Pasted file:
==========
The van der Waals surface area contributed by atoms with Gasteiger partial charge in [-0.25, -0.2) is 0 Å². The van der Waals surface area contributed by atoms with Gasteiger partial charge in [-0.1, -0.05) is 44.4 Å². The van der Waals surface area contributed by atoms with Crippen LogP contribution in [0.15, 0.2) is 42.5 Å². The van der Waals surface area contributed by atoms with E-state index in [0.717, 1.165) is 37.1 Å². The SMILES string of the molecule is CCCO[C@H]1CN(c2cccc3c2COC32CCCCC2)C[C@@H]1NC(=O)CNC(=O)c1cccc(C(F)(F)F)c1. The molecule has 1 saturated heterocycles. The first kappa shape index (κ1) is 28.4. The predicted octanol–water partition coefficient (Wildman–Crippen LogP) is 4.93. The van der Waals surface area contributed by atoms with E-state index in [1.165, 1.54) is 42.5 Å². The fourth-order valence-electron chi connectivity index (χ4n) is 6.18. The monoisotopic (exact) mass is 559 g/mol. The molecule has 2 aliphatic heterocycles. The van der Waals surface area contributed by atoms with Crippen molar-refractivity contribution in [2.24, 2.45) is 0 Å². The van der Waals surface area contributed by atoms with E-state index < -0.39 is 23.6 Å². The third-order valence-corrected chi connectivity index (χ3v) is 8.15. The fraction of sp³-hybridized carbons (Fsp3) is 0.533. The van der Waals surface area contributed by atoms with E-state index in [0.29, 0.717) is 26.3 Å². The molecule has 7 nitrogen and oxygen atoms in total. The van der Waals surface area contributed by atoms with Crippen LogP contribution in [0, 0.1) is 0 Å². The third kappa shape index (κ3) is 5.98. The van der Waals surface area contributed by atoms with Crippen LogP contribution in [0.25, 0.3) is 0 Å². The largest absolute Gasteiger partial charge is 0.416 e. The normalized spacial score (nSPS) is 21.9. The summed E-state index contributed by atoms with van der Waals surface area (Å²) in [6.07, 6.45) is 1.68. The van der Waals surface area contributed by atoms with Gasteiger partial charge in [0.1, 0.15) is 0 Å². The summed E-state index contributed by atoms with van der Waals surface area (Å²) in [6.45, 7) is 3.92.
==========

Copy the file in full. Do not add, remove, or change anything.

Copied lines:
The van der Waals surface area contributed by atoms with Gasteiger partial charge in [-0.25, -0.2) is 0 Å². The van der Waals surface area contributed by atoms with Gasteiger partial charge in [-0.1, -0.05) is 44.4 Å². The van der Waals surface area contributed by atoms with Crippen LogP contribution in [0.15, 0.2) is 42.5 Å². The van der Waals surface area contributed by atoms with E-state index in [0.717, 1.165) is 37.1 Å². The SMILES string of the molecule is CCCO[C@H]1CN(c2cccc3c2COC32CCCCC2)C[C@@H]1NC(=O)CNC(=O)c1cccc(C(F)(F)F)c1. The molecule has 1 saturated heterocycles. The first kappa shape index (κ1) is 28.4. The predicted octanol–water partition coefficient (Wildman–Crippen LogP) is 4.93. The van der Waals surface area contributed by atoms with E-state index in [1.165, 1.54) is 42.5 Å². The fourth-order valence-electron chi connectivity index (χ4n) is 6.18. The monoisotopic (exact) mass is 559 g/mol. The molecule has 2 aliphatic heterocycles. The van der Waals surface area contributed by atoms with Crippen molar-refractivity contribution in [2.24, 2.45) is 0 Å². The van der Waals surface area contributed by atoms with E-state index < -0.39 is 23.6 Å². The third-order valence-corrected chi connectivity index (χ3v) is 8.15. The fraction of sp³-hybridized carbons (Fsp3) is 0.533. The van der Waals surface area contributed by atoms with E-state index in [0.29, 0.717) is 26.3 Å². The molecule has 7 nitrogen and oxygen atoms in total. The van der Waals surface area contributed by atoms with Crippen LogP contribution in [0, 0.1) is 0 Å². The third kappa shape index (κ3) is 5.98. The van der Waals surface area contributed by atoms with Crippen LogP contribution in [0.25, 0.3) is 0 Å². The largest absolute Gasteiger partial charge is 0.416 e. The normalized spacial score (nSPS) is 21.9. The summed E-state index contributed by atoms with van der Waals surface area (Å²) in [6.07, 6.45) is 1.68. The van der Waals surface area contributed by atoms with Gasteiger partial charge in [0.1, 0.15) is 0 Å². The summed E-state index contributed by atoms with van der Waals surface area (Å²) in [6.45, 7) is 3.92.